"the singing is unusually magnificent"
by Aline Waites for remotegoat on 07/12/17

Another big press night at the Charing Cross Theatre and another triumphant opening for Thom Southerland, the resident Artistic Director.

It is a highly strung melodrama sung right through by a cast of extremely accomplished singers with a recurring musical theme to carry the dramatic events. To illuminate the lighter scenes there are some very funny panto style rhyming lyrics. Mostly effective in the ‘I hope you like it here’ Sung by Mr Fairlie (Anthony Cable) to Walter Hartwright who is hired to be drawing master to his two daughters Laura and Marion to

This is the first resurrection of this Andrew Lloyd musical since 2003. I saw it at this time and was not terribly enamoured of it. At that time Michael Crawford was playing Count Fosco – a huge sinister/comedy role and cohort of the villain Sir Percival Glyde Crawford played the part as an obese philanderer, suffered terribly from the discomfort of the fat padding, .and had to leave the production through exhaustion.

In Thom Southerland’s version, Greg Castiglione plays it as a rascally, but rather attractive would be seducer of the powerful heroine Marion. These days we have discovered that all villains are not ugly. He has a total stage to himself in his final number ‘You can get away with anything’ which he sings with his wonderful voice and some impressive vocal gymnastics that almost stop the show. Fosco is a man who believes in charm and he has a bundle of it, though he has no chance of getting away with Marian who is only teasing him to get information about her young sister Laura. Laura has married the evil Sir Percival (Chris Peluso) because her father thinks he needs a man to inherit all his fortune.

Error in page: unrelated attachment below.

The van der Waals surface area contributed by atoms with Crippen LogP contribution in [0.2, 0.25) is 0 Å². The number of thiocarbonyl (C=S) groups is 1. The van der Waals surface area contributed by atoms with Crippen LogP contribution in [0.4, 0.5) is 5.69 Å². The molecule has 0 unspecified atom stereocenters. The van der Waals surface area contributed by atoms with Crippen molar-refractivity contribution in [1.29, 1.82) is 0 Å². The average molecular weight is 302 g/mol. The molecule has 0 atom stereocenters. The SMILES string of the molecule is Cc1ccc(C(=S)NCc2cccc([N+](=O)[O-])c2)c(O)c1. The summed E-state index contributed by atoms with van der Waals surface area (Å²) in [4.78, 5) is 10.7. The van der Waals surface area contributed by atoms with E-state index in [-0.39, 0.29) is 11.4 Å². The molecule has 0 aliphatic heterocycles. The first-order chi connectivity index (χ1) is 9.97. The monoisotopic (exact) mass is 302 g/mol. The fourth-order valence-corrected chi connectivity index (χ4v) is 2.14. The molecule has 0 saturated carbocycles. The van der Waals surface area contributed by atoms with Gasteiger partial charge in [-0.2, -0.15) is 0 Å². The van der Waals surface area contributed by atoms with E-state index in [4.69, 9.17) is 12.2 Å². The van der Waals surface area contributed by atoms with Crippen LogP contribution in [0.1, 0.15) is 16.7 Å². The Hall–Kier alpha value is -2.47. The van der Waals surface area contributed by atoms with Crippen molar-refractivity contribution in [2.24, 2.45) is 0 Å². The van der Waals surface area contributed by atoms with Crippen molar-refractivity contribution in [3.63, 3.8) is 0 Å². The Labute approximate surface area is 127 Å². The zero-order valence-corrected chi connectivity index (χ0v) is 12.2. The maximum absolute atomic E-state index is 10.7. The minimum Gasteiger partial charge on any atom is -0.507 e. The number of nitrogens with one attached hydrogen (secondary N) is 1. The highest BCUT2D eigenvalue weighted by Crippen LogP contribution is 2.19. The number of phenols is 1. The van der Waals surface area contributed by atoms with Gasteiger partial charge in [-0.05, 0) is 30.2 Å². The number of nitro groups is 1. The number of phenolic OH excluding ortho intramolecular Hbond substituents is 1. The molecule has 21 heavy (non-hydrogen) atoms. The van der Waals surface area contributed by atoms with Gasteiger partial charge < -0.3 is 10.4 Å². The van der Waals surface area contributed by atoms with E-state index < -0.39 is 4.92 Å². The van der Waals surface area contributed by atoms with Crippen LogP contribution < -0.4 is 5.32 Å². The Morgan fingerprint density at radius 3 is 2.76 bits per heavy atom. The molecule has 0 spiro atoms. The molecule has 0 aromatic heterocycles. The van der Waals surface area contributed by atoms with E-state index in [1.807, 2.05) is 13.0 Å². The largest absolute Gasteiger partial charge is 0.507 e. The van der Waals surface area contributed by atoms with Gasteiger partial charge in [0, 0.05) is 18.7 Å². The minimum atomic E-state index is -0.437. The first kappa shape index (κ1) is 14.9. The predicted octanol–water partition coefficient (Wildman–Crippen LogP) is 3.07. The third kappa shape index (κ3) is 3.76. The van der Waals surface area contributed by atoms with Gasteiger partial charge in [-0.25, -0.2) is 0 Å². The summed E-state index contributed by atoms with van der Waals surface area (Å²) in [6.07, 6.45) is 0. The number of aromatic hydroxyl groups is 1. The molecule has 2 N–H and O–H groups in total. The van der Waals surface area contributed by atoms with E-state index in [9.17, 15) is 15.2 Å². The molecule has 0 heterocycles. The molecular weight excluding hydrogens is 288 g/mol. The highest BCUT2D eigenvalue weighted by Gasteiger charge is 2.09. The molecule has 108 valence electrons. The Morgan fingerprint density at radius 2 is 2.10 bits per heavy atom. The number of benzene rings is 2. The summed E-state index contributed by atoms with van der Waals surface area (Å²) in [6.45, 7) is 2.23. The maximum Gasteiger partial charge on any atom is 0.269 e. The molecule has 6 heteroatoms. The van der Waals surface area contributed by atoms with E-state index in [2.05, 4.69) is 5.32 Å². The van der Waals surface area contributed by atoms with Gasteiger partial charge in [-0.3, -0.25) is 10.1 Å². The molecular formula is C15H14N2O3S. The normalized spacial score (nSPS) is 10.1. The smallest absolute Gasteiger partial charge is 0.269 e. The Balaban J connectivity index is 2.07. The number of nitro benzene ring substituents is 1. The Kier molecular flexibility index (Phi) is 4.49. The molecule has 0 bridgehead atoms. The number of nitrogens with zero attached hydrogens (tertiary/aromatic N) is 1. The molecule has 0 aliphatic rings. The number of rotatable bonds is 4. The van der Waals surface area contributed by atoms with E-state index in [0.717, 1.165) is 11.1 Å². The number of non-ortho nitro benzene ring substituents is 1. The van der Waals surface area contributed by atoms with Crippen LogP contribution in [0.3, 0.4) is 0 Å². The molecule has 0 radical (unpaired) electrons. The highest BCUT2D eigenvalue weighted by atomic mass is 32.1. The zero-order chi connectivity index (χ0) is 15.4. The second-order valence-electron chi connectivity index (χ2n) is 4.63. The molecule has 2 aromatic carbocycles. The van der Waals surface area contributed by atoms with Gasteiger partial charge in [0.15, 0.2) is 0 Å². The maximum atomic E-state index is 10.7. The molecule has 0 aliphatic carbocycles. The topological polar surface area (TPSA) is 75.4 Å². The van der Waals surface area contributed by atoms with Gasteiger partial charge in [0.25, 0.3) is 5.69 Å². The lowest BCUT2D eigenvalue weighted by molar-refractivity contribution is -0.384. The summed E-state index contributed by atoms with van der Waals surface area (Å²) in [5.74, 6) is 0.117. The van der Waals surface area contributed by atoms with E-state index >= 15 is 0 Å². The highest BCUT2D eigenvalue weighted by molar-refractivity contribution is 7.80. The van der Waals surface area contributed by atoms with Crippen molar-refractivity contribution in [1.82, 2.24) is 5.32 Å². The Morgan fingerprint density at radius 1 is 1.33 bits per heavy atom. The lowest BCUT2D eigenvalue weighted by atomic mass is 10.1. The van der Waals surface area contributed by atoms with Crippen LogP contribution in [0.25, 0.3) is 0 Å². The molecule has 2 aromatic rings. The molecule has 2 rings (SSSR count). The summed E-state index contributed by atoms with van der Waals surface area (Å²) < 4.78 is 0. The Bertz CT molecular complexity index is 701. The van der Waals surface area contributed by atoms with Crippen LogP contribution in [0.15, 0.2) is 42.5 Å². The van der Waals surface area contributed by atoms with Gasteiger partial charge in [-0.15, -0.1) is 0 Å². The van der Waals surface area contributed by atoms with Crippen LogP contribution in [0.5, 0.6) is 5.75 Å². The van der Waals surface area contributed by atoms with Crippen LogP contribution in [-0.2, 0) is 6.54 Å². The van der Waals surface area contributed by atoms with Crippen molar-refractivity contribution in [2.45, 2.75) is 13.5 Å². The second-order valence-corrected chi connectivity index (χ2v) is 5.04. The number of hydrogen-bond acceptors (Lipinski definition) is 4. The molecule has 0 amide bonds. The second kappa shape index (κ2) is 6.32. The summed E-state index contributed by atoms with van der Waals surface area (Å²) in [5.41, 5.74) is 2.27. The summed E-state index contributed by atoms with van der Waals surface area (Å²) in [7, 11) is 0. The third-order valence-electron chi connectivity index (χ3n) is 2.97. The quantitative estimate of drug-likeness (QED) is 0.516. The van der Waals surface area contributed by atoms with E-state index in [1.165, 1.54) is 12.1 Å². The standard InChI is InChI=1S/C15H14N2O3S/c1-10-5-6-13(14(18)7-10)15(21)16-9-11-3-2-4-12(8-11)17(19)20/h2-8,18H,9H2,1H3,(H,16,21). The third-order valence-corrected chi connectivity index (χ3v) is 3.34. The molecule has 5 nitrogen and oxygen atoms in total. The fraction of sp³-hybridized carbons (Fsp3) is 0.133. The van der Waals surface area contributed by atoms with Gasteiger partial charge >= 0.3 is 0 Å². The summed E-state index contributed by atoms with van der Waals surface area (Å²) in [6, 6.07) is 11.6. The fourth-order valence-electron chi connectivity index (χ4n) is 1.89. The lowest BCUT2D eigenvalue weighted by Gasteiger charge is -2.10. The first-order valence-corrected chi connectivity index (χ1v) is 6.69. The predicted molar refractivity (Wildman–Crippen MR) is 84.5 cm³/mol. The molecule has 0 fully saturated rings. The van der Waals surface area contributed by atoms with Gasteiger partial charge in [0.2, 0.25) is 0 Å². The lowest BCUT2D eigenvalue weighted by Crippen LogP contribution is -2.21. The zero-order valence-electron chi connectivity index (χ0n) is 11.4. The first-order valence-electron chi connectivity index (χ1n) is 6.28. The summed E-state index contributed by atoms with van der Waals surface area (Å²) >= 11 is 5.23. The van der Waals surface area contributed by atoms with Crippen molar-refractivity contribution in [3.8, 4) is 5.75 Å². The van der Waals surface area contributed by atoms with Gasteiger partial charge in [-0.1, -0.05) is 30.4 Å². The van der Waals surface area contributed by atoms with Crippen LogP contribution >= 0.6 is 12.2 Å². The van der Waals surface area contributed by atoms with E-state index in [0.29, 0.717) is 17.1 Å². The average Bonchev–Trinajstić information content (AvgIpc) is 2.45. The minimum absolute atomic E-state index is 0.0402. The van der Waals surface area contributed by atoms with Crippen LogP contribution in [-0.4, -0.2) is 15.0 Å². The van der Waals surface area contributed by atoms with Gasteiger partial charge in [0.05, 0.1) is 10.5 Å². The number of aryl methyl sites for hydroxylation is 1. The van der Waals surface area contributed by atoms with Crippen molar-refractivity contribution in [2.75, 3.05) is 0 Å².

Morgan Large’s gothic settings are economical but extremely versatile The first scene is the misty gloom of a railway siding, where Walter Hartwright is warned by a sinister signalman that there is doom in the air. It is there that Walter first glimpses the mysterious ghostly figure of The Woman in White (Sophie Reeves)

Walter becomes the beloved of both Marion and Laura. The two girls are beautifully contrasted = beautiful wistful blonde Anna O’Byrne as Laura and the equally beautiful feminist Marion is Carolyn Maitland. All the singing is unusually magnificent and the actors are well chosen.

I’m told that Lloyd Webber, Southerland and the rest of the creatives have adapted the story to work with modern day ethics and this turns a melodramatic thriller into an interesting political drama.

Yes, it is good news and I hope it will be appreciated. It certainly was on the first night.

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